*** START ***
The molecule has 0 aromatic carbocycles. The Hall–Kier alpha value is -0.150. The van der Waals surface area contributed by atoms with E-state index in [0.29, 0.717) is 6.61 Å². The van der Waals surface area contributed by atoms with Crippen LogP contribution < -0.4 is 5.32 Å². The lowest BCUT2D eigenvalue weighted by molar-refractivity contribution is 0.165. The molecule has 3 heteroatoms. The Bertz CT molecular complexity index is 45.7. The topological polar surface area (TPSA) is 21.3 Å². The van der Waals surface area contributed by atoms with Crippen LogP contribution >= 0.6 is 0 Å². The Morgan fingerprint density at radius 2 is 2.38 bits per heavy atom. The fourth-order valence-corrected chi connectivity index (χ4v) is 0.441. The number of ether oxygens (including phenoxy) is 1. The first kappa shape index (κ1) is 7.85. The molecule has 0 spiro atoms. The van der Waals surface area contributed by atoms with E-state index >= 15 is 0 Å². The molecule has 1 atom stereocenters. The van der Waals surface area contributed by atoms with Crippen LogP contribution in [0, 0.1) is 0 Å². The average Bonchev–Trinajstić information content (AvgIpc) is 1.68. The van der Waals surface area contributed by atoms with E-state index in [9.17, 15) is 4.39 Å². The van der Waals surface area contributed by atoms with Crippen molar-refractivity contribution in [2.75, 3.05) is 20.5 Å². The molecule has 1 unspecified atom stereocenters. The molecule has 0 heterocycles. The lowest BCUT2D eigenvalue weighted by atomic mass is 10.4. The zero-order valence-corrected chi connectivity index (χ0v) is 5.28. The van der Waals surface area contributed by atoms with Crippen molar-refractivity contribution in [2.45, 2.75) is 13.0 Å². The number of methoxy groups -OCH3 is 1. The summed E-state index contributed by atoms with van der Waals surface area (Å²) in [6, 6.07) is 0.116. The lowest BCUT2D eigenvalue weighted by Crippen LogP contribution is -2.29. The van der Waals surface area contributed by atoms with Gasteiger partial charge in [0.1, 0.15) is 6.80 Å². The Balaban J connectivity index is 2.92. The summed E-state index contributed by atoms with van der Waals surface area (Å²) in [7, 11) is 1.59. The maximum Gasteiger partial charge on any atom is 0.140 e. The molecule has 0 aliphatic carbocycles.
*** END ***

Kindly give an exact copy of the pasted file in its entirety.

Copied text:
The molecule has 0 aromatic carbocycles. The Hall–Kier alpha value is -0.150. The van der Waals surface area contributed by atoms with E-state index in [0.29, 0.717) is 6.61 Å². The van der Waals surface area contributed by atoms with Crippen LogP contribution < -0.4 is 5.32 Å². The lowest BCUT2D eigenvalue weighted by molar-refractivity contribution is 0.165. The molecule has 3 heteroatoms. The Bertz CT molecular complexity index is 45.7. The topological polar surface area (TPSA) is 21.3 Å². The van der Waals surface area contributed by atoms with Crippen LogP contribution >= 0.6 is 0 Å². The Morgan fingerprint density at radius 2 is 2.38 bits per heavy atom. The fourth-order valence-corrected chi connectivity index (χ4v) is 0.441. The number of ether oxygens (including phenoxy) is 1. The first kappa shape index (κ1) is 7.85. The molecule has 0 spiro atoms. The van der Waals surface area contributed by atoms with E-state index >= 15 is 0 Å². The molecule has 1 atom stereocenters. The van der Waals surface area contributed by atoms with Crippen LogP contribution in [0, 0.1) is 0 Å². The average Bonchev–Trinajstić information content (AvgIpc) is 1.68. The van der Waals surface area contributed by atoms with E-state index in [9.17, 15) is 4.39 Å². The van der Waals surface area contributed by atoms with Crippen molar-refractivity contribution in [2.75, 3.05) is 20.5 Å². The molecule has 1 unspecified atom stereocenters. The molecule has 0 heterocycles. The lowest BCUT2D eigenvalue weighted by atomic mass is 10.4. The zero-order valence-corrected chi connectivity index (χ0v) is 5.28. The van der Waals surface area contributed by atoms with Crippen molar-refractivity contribution in [2.45, 2.75) is 13.0 Å². The number of methoxy groups -OCH3 is 1. The summed E-state index contributed by atoms with van der Waals surface area (Å²) in [6, 6.07) is 0.116. The lowest BCUT2D eigenvalue weighted by Crippen LogP contribution is -2.29. The van der Waals surface area contributed by atoms with Gasteiger partial charge in [0.1, 0.15) is 6.80 Å². The Balaban J connectivity index is 2.92. The summed E-state index contributed by atoms with van der Waals surface area (Å²) in [7, 11) is 1.59. The maximum Gasteiger partial charge on any atom is 0.140 e. The molecule has 0 aliphatic carbocycles.